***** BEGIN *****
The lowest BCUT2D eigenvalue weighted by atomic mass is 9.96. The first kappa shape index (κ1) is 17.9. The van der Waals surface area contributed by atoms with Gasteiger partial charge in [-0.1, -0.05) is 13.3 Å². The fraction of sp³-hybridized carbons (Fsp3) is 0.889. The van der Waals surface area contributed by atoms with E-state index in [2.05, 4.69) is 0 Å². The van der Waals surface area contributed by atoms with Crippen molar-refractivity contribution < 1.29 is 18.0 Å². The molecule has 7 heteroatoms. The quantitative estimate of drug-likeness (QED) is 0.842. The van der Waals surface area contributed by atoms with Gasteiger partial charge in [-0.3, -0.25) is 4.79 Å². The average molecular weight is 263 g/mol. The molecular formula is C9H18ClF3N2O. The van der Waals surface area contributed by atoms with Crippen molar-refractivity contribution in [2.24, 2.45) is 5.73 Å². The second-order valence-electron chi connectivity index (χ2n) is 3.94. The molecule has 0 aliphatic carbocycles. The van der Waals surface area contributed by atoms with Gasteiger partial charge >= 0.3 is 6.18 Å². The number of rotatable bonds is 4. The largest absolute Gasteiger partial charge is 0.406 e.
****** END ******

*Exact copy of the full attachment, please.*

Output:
The lowest BCUT2D eigenvalue weighted by atomic mass is 9.96. The first kappa shape index (κ1) is 17.9. The van der Waals surface area contributed by atoms with Gasteiger partial charge in [-0.1, -0.05) is 13.3 Å². The fraction of sp³-hybridized carbons (Fsp3) is 0.889. The van der Waals surface area contributed by atoms with E-state index in [2.05, 4.69) is 0 Å². The van der Waals surface area contributed by atoms with Crippen molar-refractivity contribution < 1.29 is 18.0 Å². The molecule has 7 heteroatoms. The quantitative estimate of drug-likeness (QED) is 0.842. The van der Waals surface area contributed by atoms with Gasteiger partial charge in [-0.3, -0.25) is 4.79 Å². The average molecular weight is 263 g/mol. The molecular formula is C9H18ClF3N2O. The van der Waals surface area contributed by atoms with Crippen molar-refractivity contribution in [2.24, 2.45) is 5.73 Å². The second-order valence-electron chi connectivity index (χ2n) is 3.94. The molecule has 0 aliphatic carbocycles. The van der Waals surface area contributed by atoms with Gasteiger partial charge >= 0.3 is 6.18 Å². The number of rotatable bonds is 4. The largest absolute Gasteiger partial charge is 0.406 e.